Kickstarter Blitz #6

It’s the last Friday of the month, and that means it’s time for my monthly Kickstarter Blitz, where I look at some currently funding games that have caught my eye.  Fourteen projects to look at this time, so on with the Blitz!


image taken from Kickstarter page
image taken from Kickstarter page

The Worst Game Ever (Jeff Siadek, Gorilla Games) takes all the worst aspects of gaming – kingmaking, player elimination, broken cards – and seeks to make a game out of it.  It’s a card game where  you are trying to have the most tokens left when a player is eliminated.  On your turn, you ante a token to the kitty, draw a card, and attack someone.  To attack, you say how many tokens you want to take from them and roll a die.  If you roll higher than the stated number, you take the tokens.  If not, you get nothing.  Cards can be played at any time, and can really mess with your plans – cancel a card as it is played, fudge your die rolls by a point, start singing and take tokens from the last player to join you, etc.

The Kickstarter campaign had a goal of $1, and the stretch goals are essentially to make it look more professional than a home printing.  It looks like a fun Fluxx-style game, but hopefully quicker and with a better sense of humor (the rules, after all, are in English and Pig Latin).  You only have a few hours until the campaign ends, so get on it quickly if interested.

  • End Date: June 27 @ 5:11 PM CDT
  • Goal: $1 (funded)
  • Estimated Delivery: December 2014
  • To Get a Game: $15
image by BGG user Kyokai
image by BGG user Kyokai

BattleCON: War of Indines (D. Brad Talton, Level 99 Games) is actually a reprint of a game that was first Kickstarted in 2011.  It made $15,000.  The sequel, Devastation of Indines, made over $150K.  With all that buzz, a new edition makes sense.  The game is a two-player card fighting game where players are using cards in pairs, creating a BattleConnection (which is what the name stands for).  Players are standing on a 7-space track, and are simultaneously choosing a pair of cards – one base and one style card.  Each card shows a range, power, and priority number.  You’ll add the numbers from the two cards to get your total for the round (known in this game as a beat).  When players reveal, the player with the highest priority goes first and resolves the effects on their cards.  They may attack and stun their opponent, who won’t be able to attack if they are stunned.  There are stun guards and soak effects that allow you to avoid being stunned and injured.  The game is over when someone is reduced to 0 health, or until after the 15th beat.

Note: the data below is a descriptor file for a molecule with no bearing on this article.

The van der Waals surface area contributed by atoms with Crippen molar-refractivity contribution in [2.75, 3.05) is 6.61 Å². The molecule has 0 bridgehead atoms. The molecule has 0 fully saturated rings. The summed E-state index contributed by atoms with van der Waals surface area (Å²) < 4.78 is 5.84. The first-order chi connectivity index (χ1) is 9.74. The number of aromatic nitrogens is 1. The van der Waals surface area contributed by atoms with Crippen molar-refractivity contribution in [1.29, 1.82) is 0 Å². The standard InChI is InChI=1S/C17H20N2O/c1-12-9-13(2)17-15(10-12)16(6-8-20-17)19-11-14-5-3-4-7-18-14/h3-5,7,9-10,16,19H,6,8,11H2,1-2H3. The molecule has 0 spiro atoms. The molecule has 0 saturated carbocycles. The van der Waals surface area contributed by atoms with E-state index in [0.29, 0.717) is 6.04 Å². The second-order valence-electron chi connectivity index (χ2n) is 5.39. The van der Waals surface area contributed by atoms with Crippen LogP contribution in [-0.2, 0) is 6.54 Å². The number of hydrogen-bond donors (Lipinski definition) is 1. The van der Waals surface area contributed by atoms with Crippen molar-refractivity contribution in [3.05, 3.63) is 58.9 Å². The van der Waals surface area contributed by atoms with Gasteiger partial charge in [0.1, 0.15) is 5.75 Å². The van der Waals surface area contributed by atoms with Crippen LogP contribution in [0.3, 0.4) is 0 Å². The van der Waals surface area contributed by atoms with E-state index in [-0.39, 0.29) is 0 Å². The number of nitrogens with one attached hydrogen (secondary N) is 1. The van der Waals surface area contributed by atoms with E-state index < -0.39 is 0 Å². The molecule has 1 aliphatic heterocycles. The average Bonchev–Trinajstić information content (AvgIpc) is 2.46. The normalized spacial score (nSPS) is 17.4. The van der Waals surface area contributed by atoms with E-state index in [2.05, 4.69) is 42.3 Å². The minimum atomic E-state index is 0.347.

BattleCON has a bunch of fans, and it’s easy to see why.  The game has a very unique combat system with the pairs of cards.  While it uses a familiar structure of fighting, the ability to make combos on your attacks makes it a very unique game.  The world is also the basis for many of Level 99’s other games, including Pixel Tactics (another GREAT and COMPLETELY DIFFERENT two-player fighting game).  So if you like this style of game, go check it out.

  • End Date: June 29 @ 12:59 AM CDT
  • Goal: $30,000 (funded)
  • Estimated Delivery: December 2014
  • To Get a Game: $50
image by BGG user henryjasper
image by BGG user henryjasper

Waggle Dance (Mike Nudd, Grublin Games) is a very appropriate game for this blog because it’s all about bees.  It’s a worker placement game whereyou are trying to produce as much honey as possible.  In the Day Phase, players will roll their dice and then, in player order, place one on an action.  These actions are Claim a Room, Hatch Eggs, Claim Egg, Claim Pollen, Trade, Make Honey and Move Pollen, or Draw Card.  During the Night phase, these actions will be resolved in that order.  Sometimes the number matters, sometimes it doesn’t.  At the end of a Night phase where one player has made at least 7 honey, and the player with the most honey wins.

Worker placement and bees seem to be two things that are a match made in heaven.  This game looks fairly fun, and the art looks pretty cool (at least, from what I’ve seen of it).  The game is having a little bit of a hard time getting funded, but the last couple of days should push it over the top.  If it doesn’t make it, I hope it will be back sometime in the near future.

  • End Date: June 29 @ 5:59 PM CDT
  • Goal: £15,000 (not funded)
  • Estimated Delivery: November 2014
  • To Get a Game: £22
image by BGG user EndersGame
image by BGG user EndersGame

Essen: The Game (Fabrice Beghin/Frédéric Delporte/Etienne Espreman) is based at the annual Spiel Fair, held in Essen, Germany.  This one is specifically set at the 2013 Spiel.  It’s a game about the quest for new board games.  Each player drafts four wish list items, and will be hunting for those over the course of seven rounds.  At the beginning of each round, games leave the pallet trucks and go to the publisher stands around the hall.  On your turn, you have a number of action points, which you will lose as you acquire more games.  You can spend these to move, purchase, playtest, unload (to free up action spaces), and withdraw cash.  A scoring occurs after the third and seventh rounds.  The player with the most points wins.